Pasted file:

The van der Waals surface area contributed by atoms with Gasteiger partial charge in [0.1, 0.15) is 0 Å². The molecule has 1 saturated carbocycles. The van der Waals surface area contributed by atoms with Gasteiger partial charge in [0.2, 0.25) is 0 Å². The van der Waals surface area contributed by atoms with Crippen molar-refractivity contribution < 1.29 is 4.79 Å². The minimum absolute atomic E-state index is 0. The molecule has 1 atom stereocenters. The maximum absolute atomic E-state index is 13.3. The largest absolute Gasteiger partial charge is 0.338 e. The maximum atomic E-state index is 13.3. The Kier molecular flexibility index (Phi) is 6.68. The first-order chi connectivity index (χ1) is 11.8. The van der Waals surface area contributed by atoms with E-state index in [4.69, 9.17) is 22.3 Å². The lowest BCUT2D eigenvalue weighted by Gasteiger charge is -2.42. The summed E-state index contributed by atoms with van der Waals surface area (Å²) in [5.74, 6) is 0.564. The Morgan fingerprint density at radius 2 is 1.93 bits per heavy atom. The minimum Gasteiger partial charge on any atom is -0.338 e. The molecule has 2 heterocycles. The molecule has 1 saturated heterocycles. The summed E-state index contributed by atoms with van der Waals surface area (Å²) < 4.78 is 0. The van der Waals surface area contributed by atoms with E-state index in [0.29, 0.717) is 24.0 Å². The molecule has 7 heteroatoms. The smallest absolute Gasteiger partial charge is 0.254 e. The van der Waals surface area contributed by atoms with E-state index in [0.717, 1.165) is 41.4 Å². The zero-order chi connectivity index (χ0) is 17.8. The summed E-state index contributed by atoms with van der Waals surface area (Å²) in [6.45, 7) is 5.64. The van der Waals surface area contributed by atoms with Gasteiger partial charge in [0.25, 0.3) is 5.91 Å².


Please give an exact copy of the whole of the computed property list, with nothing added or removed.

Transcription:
The van der Waals surface area contributed by atoms with Gasteiger partial charge in [0.1, 0.15) is 0 Å². The molecule has 1 saturated carbocycles. The van der Waals surface area contributed by atoms with Gasteiger partial charge in [0.2, 0.25) is 0 Å². The van der Waals surface area contributed by atoms with Crippen molar-refractivity contribution < 1.29 is 4.79 Å². The minimum absolute atomic E-state index is 0. The molecule has 1 atom stereocenters. The maximum absolute atomic E-state index is 13.3. The largest absolute Gasteiger partial charge is 0.338 e. The maximum atomic E-state index is 13.3. The Kier molecular flexibility index (Phi) is 6.68. The first-order chi connectivity index (χ1) is 11.8. The van der Waals surface area contributed by atoms with E-state index in [4.69, 9.17) is 22.3 Å². The lowest BCUT2D eigenvalue weighted by Gasteiger charge is -2.42. The summed E-state index contributed by atoms with van der Waals surface area (Å²) in [5.74, 6) is 0.564. The Morgan fingerprint density at radius 2 is 1.93 bits per heavy atom. The minimum Gasteiger partial charge on any atom is -0.338 e. The molecule has 2 heterocycles. The molecule has 1 saturated heterocycles. The summed E-state index contributed by atoms with van der Waals surface area (Å²) < 4.78 is 0. The van der Waals surface area contributed by atoms with E-state index in [0.29, 0.717) is 24.0 Å². The molecule has 7 heteroatoms. The smallest absolute Gasteiger partial charge is 0.254 e. The van der Waals surface area contributed by atoms with E-state index in [0.717, 1.165) is 41.4 Å². The zero-order chi connectivity index (χ0) is 17.8. The summed E-state index contributed by atoms with van der Waals surface area (Å²) in [6.45, 7) is 5.64. The van der Waals surface area contributed by atoms with Gasteiger partial charge in [0.25, 0.3) is 5.91 Å².